Free Chapter from Douglas Crockford's "JavaScript: The Good Parts"

By YUI TeamMay 5, 2008

Click through to read Ch. 5 of Douglas's forthcoming book.The #2 book on Amazon's JavaScript shelf this morning is Douglas Crockford's forthcoming Javascript: The Good Parts (currently available for preorder and due for release later this month). In this volume, Douglas articulates a philosophy of coding in JavaScript that builds up on and extends the content of his popular video series and articles. The premise, as Douglas puts it: "Most programming languages contain good parts and bad parts. I discovered that I could be a better programmer by using only the good parts and avoiding the bad parts."

Douglas and his editors at O'Reilly were kind enought to let us offer a sneak preview of JavaScript: The Good Parts here:

Here's how Douglas opens the discussion of inheritance in JavaScript:

Inheritance is an important topic in most programming languages.

In the classical languages (such as Java), inheritance (or extends) provides two useful services. First, it is a form of code reuse. If a new class is mostly similar to an existing class, you only have to specify the differences. Patterns of code reuse are extremely important because they have the potential to significantly reduce the cost of software development. The other benefit of classical inheritance is that it includes the specification of a system of types. This mostly frees the programmer from having to write explicit casting operations, which is a very good thing because when casting, the safety benefits of a type system are lost.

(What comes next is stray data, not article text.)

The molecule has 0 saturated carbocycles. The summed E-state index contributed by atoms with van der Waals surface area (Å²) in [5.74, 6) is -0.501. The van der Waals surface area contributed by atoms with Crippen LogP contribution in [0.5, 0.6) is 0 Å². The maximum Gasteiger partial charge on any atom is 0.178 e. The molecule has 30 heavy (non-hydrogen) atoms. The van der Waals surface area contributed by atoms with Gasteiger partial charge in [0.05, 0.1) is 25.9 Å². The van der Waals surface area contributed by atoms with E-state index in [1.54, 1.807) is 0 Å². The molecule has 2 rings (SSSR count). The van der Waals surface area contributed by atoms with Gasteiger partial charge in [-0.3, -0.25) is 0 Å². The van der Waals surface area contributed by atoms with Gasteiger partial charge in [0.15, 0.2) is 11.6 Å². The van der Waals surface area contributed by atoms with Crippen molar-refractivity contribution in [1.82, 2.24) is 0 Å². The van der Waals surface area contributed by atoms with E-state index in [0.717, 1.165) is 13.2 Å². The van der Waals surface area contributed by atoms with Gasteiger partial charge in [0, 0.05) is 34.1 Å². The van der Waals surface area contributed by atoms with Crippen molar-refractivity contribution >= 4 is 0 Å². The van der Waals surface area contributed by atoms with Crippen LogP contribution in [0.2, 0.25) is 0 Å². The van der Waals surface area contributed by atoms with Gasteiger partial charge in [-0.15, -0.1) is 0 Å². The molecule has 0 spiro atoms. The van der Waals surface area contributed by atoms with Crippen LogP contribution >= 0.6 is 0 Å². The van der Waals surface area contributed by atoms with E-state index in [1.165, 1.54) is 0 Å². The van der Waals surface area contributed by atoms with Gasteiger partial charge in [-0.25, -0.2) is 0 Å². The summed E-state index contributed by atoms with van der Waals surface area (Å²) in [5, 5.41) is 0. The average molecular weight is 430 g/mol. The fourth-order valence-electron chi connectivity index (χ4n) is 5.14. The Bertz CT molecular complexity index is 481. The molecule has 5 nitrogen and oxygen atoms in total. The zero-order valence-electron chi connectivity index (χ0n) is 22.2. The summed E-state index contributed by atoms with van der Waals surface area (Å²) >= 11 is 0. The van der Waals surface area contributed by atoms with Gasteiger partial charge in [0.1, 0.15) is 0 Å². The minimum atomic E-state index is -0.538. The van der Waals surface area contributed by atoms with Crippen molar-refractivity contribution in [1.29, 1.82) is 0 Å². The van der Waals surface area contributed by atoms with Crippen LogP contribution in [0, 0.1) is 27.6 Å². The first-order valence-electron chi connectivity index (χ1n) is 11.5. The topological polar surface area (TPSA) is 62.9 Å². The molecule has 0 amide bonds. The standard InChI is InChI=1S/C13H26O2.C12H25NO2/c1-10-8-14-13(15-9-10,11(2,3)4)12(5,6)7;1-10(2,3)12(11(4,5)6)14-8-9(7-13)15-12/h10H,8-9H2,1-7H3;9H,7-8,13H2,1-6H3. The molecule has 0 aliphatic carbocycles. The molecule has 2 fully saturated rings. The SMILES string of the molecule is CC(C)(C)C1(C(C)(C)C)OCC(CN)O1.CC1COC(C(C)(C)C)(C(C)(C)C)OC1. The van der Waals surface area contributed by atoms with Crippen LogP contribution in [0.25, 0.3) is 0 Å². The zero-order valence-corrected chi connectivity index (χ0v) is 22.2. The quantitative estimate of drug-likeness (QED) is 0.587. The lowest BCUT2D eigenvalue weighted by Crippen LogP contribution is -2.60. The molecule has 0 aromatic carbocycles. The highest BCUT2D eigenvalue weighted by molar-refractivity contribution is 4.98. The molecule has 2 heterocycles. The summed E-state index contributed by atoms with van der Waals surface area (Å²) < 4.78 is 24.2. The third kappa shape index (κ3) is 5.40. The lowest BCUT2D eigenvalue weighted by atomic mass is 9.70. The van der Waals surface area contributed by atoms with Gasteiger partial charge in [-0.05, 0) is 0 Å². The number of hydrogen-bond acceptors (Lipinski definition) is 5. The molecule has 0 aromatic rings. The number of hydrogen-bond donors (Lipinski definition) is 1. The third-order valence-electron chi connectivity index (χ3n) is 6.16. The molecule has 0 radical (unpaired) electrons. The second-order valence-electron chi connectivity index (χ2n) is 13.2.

JavaScript, being a loosely typed language, never casts. The lineage of an object is irrelevant. What matters about an object is what it can do, not what it is descended from.

JavaScript provides a much richer set of code reuse patterns. It can ape the classical pattern, but it also supports other patterns that are more expressive. The set of possible inheritance patterns in JavaScript is vast. In this chapter, we'll look at a few of the most straightforward patterns. Much more complicated constructions are possible, but it is usually best to keep it simple.

Click here to keep reading (1.2MB; PDF).

Thanks to Laurel Ackerman and Simon St. Laurent at O'Reilly for the permission to share the sample chapter.